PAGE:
Callitris gracilis R.T.Baker
Callitris propinqua R.Br. ex R.T.Baker & H.G.Sm.
Callitris robusta (A.Cunn. ex Endl.) F.M.Bailey
Callitris suissii Preiss ex R.T.Baker & H.G.Sm.
Callitris tuberculata R.Br. ex R.T.Baker & H.G.Sm.
Frenela crassivalvis Miq.
Frenela gulielmii Parl.
Frenela robusta A.Cunn. ex Endl.
Callitris preissii is an evergreen shrub or small tree, often with several stems, with a spreading or erect crown; it can grow up to 20 metres tall, though is usually smaller[
The tree is harvested from the wild for itd wood and resin. It is sometimes grown as an ornamental and makes an excellent windbreak and soil stabilizer.
Callitris preissii is treated here in its wider sense to include Callitris tuberculata R.Br. Ex R.T. Baker and H.G. Smith and Callitris gracilis R.T. Baker. Despite some loss of habitat throughout its range, the plant remains very widely distributed and relatively frequent. The plant is classified as 'Least Concern' in the IUCN Red List of Threatened Species(2013)[
South Australia - Victoria, New South Wales, South Australia, Western Australia
Usually found on coastal and inland sand dunes (often calcareous); sandy floodplains and low ridges; skeletal soils on steep, rocky sites; somewhat alkaline clay soils; often in mallee woodlands and sometimes forming dense stands[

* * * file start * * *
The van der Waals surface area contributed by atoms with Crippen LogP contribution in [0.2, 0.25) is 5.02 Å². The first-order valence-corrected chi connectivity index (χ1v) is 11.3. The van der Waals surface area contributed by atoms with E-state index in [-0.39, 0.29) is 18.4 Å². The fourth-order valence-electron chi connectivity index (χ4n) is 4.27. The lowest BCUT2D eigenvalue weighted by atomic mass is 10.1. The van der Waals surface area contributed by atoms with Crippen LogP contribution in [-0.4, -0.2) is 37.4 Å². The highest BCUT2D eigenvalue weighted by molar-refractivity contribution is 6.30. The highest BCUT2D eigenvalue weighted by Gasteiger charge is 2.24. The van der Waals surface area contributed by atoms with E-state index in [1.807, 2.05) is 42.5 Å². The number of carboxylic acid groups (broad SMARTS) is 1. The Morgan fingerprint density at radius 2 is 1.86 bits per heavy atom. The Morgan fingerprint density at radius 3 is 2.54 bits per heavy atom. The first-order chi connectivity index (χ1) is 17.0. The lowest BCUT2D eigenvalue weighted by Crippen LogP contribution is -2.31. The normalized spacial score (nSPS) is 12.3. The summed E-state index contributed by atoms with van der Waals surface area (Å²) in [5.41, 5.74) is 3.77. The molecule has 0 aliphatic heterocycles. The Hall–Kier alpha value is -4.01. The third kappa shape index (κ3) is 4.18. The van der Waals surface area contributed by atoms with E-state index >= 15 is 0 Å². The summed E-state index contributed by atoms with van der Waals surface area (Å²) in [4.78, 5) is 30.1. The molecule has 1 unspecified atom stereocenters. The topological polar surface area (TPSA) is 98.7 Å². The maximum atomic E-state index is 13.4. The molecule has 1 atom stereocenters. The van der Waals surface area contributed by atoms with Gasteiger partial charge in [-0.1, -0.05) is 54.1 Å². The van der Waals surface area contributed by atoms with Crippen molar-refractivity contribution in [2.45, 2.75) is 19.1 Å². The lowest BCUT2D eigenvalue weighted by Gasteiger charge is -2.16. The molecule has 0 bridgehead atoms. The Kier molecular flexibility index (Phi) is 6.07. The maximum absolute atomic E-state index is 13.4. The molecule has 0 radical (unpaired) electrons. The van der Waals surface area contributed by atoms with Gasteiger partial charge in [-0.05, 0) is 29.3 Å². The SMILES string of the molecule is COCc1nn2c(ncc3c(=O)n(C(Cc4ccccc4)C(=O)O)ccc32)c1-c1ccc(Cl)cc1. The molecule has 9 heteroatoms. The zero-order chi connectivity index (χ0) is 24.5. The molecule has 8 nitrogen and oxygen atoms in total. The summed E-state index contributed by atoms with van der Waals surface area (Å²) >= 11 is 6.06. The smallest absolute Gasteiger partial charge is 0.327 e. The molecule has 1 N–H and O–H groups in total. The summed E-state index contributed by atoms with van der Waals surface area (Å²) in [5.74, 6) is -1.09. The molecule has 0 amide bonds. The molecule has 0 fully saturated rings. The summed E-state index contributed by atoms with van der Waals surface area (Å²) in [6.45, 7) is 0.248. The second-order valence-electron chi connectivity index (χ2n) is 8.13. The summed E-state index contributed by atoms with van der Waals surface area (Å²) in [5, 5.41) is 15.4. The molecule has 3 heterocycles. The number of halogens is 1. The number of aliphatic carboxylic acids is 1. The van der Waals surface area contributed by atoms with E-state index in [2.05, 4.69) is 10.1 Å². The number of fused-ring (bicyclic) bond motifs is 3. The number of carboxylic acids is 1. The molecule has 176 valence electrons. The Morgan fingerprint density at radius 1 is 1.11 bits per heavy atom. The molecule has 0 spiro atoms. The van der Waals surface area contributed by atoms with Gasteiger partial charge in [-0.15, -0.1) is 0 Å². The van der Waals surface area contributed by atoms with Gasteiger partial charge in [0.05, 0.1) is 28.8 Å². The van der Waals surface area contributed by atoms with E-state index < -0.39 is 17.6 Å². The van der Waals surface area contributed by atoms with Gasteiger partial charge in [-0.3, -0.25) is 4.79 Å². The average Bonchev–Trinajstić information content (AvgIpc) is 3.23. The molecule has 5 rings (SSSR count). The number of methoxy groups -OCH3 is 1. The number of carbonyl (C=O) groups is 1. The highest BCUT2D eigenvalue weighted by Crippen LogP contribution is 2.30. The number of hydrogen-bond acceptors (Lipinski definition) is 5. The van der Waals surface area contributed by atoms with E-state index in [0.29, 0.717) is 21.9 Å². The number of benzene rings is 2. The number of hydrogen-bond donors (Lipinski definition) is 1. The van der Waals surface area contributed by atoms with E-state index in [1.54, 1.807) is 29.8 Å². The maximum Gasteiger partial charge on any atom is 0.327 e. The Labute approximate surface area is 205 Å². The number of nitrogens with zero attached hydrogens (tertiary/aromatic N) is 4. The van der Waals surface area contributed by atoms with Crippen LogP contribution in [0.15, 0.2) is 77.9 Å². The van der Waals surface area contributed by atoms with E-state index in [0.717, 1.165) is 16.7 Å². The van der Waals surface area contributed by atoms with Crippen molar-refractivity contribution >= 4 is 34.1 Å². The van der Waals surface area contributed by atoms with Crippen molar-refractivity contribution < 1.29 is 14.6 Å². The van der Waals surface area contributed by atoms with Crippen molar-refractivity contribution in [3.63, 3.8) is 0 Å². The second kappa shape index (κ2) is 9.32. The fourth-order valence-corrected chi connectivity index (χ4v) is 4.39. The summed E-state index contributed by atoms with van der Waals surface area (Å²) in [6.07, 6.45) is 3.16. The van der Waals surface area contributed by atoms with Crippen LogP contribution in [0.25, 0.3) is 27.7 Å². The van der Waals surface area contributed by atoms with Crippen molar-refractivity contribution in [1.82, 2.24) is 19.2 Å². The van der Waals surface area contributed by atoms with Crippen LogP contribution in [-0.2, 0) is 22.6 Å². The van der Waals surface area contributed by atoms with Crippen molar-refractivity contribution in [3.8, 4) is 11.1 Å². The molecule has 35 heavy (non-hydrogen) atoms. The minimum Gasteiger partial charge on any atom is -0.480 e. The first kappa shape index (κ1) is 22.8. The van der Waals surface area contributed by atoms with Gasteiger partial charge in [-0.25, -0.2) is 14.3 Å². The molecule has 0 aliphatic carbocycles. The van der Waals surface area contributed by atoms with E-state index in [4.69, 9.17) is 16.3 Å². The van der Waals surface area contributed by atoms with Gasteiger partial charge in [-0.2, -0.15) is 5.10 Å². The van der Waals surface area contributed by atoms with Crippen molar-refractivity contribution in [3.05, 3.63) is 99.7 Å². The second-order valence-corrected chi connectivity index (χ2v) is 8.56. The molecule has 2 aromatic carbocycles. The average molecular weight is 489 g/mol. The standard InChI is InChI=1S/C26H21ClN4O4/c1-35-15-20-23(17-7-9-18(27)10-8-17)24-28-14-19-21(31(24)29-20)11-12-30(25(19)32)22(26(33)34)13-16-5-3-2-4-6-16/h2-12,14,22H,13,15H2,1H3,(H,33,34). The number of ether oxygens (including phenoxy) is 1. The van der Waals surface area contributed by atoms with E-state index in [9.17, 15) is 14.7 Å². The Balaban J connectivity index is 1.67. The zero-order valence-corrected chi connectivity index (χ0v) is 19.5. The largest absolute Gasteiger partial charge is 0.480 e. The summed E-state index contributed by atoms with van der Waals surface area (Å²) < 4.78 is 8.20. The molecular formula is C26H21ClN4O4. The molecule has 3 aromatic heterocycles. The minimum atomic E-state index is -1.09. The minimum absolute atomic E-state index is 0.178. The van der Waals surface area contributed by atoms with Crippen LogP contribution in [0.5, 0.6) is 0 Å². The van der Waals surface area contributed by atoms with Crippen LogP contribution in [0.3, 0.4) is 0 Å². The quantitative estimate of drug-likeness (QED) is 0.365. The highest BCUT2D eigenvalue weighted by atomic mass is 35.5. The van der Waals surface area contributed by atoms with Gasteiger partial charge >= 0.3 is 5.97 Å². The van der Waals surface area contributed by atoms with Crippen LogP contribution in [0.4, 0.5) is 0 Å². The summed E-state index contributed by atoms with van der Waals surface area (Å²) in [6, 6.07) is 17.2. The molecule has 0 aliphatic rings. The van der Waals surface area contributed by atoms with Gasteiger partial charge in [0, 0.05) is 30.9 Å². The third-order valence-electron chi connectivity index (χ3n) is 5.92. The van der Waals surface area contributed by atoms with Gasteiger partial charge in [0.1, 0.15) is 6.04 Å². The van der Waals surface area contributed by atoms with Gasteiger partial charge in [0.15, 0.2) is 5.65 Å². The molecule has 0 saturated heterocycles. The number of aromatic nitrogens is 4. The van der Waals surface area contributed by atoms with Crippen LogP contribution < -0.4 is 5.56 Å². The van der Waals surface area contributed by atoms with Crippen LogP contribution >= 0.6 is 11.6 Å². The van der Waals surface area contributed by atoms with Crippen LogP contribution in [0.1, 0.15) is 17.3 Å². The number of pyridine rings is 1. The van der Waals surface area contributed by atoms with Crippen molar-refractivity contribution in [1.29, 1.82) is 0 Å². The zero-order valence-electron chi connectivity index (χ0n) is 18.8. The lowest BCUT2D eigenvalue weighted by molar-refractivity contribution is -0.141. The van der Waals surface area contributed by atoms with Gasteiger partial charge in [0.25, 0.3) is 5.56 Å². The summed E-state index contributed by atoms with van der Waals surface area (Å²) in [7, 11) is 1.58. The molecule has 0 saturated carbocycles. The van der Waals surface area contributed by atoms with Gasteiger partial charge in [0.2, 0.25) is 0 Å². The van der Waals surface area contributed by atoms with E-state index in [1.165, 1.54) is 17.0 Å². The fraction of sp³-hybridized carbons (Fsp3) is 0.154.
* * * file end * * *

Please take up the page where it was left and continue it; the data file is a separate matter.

|Conservation Status||Least Concern
|Other Uses Rating||
|Cultivation Status||Ornamental, Wild
Callitris preissii is found in warm temperate to subtropical regions of southern Australia, usually growing in areas with low rainfall, usually around 800 - 900mm per year. It is not very frost hardy, tolerating occasional, short-lived frost to around -5°c and can only be grown outdoors in areas with mild winters, generally growing well in Mediterranean climates such as southern Europe, northern Africa and California[
Requires a sunny position, growing well in sandy, well-drained soils[
]. Grows well near the coast[
]. Tolerant of saline soils and, when established, of drought[
]. Tolerant of maritime exposure[
Plants are highly flammable and so should not be planted near buildings in areas prone to bush fires[
Plants are adapted to growing in regions subject to periodic bush fires - the seed is usually only released after a fire, germinating rapidly to re-occupy the site[
A fairly slow-growing plant[
The plant has excellent potential for erosion control of sandy, alkaline coastal sites[
Tolerant of maritme exposure, the tree makes an excellent windbreak[
A resin obtained from the trunk was traditionally used as a cement for fastening barbs to spears[
The wood is durable and insect-resistant[
]. It is used locally for turnery, furniture, light construction, fencing etc[338. 707]. Aborigines on the Murray River made a combined canoe pole and fish spear nearly 4 metres long from the wood of the tree[
The wood is a high quality fuel[
Seed - does not require stratification, germinating at any time of the year if it becomes moist[
]. Sow in early spring in a greenhouse. When large enough to handle, prick the seedlings out into individual pots and grow them on in the greenhouse for at least their first winter, planting them out into their permanent positions in late spring or early summer, after the last expected frosts.